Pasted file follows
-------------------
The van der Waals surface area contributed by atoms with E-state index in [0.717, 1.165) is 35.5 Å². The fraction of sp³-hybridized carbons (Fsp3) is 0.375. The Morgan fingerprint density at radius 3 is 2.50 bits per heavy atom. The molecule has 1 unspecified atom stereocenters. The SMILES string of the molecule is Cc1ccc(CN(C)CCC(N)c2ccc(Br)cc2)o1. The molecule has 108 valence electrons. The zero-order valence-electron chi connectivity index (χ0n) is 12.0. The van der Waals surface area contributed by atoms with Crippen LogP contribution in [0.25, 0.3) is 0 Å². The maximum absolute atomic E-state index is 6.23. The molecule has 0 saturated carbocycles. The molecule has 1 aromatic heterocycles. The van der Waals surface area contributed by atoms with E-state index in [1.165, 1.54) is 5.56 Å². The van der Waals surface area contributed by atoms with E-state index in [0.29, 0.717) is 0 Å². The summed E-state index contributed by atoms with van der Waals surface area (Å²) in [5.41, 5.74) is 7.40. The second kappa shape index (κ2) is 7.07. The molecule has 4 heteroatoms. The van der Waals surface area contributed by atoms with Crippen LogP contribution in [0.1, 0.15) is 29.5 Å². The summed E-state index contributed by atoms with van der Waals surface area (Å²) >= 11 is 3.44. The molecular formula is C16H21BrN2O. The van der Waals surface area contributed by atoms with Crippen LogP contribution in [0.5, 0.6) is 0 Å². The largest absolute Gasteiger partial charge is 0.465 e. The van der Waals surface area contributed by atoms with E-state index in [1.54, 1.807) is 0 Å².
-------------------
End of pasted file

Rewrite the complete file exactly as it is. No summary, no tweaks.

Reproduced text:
The van der Waals surface area contributed by atoms with E-state index in [0.717, 1.165) is 35.5 Å². The fraction of sp³-hybridized carbons (Fsp3) is 0.375. The Morgan fingerprint density at radius 3 is 2.50 bits per heavy atom. The molecule has 1 unspecified atom stereocenters. The SMILES string of the molecule is Cc1ccc(CN(C)CCC(N)c2ccc(Br)cc2)o1. The molecule has 108 valence electrons. The zero-order valence-electron chi connectivity index (χ0n) is 12.0. The van der Waals surface area contributed by atoms with Crippen LogP contribution in [0.25, 0.3) is 0 Å². The maximum absolute atomic E-state index is 6.23. The molecule has 0 saturated carbocycles. The molecule has 1 aromatic heterocycles. The van der Waals surface area contributed by atoms with E-state index in [1.165, 1.54) is 5.56 Å². The van der Waals surface area contributed by atoms with E-state index in [0.29, 0.717) is 0 Å². The summed E-state index contributed by atoms with van der Waals surface area (Å²) in [5.41, 5.74) is 7.40. The second kappa shape index (κ2) is 7.07. The molecule has 4 heteroatoms. The van der Waals surface area contributed by atoms with Crippen LogP contribution in [0.1, 0.15) is 29.5 Å². The summed E-state index contributed by atoms with van der Waals surface area (Å²) >= 11 is 3.44. The molecular formula is C16H21BrN2O. The van der Waals surface area contributed by atoms with Crippen LogP contribution in [0.5, 0.6) is 0 Å². The largest absolute Gasteiger partial charge is 0.465 e. The van der Waals surface area contributed by atoms with E-state index in [1.54, 1.807) is 0 Å².